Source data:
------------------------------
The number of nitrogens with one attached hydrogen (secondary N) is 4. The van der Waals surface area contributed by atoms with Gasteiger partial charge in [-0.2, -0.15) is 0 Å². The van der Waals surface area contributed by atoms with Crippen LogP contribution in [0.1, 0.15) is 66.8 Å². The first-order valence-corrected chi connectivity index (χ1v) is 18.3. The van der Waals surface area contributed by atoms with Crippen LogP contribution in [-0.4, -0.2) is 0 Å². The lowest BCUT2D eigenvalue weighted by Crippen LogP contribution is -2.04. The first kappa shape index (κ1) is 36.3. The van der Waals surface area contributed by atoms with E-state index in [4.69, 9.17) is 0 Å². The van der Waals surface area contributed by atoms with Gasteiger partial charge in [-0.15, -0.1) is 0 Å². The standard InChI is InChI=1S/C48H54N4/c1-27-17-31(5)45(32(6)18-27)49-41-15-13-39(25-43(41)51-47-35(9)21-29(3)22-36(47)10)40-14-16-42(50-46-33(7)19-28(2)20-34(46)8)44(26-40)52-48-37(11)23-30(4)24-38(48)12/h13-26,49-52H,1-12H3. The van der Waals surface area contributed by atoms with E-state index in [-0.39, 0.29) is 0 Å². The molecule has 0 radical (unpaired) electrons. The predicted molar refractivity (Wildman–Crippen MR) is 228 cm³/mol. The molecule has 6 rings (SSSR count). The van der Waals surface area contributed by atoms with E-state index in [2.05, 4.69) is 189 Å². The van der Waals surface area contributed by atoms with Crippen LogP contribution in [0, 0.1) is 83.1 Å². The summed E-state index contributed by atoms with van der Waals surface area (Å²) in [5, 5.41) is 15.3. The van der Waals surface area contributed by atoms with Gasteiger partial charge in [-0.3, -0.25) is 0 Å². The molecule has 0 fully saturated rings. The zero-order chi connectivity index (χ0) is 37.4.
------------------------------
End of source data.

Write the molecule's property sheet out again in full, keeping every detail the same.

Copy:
The number of nitrogens with one attached hydrogen (secondary N) is 4. The van der Waals surface area contributed by atoms with Gasteiger partial charge in [-0.2, -0.15) is 0 Å². The van der Waals surface area contributed by atoms with Crippen LogP contribution in [0.1, 0.15) is 66.8 Å². The first-order valence-corrected chi connectivity index (χ1v) is 18.3. The van der Waals surface area contributed by atoms with Crippen LogP contribution in [-0.4, -0.2) is 0 Å². The lowest BCUT2D eigenvalue weighted by Crippen LogP contribution is -2.04. The first kappa shape index (κ1) is 36.3. The van der Waals surface area contributed by atoms with E-state index in [4.69, 9.17) is 0 Å². The van der Waals surface area contributed by atoms with Gasteiger partial charge in [-0.15, -0.1) is 0 Å². The standard InChI is InChI=1S/C48H54N4/c1-27-17-31(5)45(32(6)18-27)49-41-15-13-39(25-43(41)51-47-35(9)21-29(3)22-36(47)10)40-14-16-42(50-46-33(7)19-28(2)20-34(46)8)44(26-40)52-48-37(11)23-30(4)24-38(48)12/h13-26,49-52H,1-12H3. The van der Waals surface area contributed by atoms with E-state index in [-0.39, 0.29) is 0 Å². The molecule has 0 radical (unpaired) electrons. The predicted molar refractivity (Wildman–Crippen MR) is 228 cm³/mol. The molecule has 6 rings (SSSR count). The van der Waals surface area contributed by atoms with E-state index in [2.05, 4.69) is 189 Å². The van der Waals surface area contributed by atoms with Crippen LogP contribution in [0, 0.1) is 83.1 Å². The summed E-state index contributed by atoms with van der Waals surface area (Å²) in [5, 5.41) is 15.3. The van der Waals surface area contributed by atoms with Gasteiger partial charge in [-0.3, -0.25) is 0 Å². The molecule has 0 fully saturated rings. The zero-order chi connectivity index (χ0) is 37.4.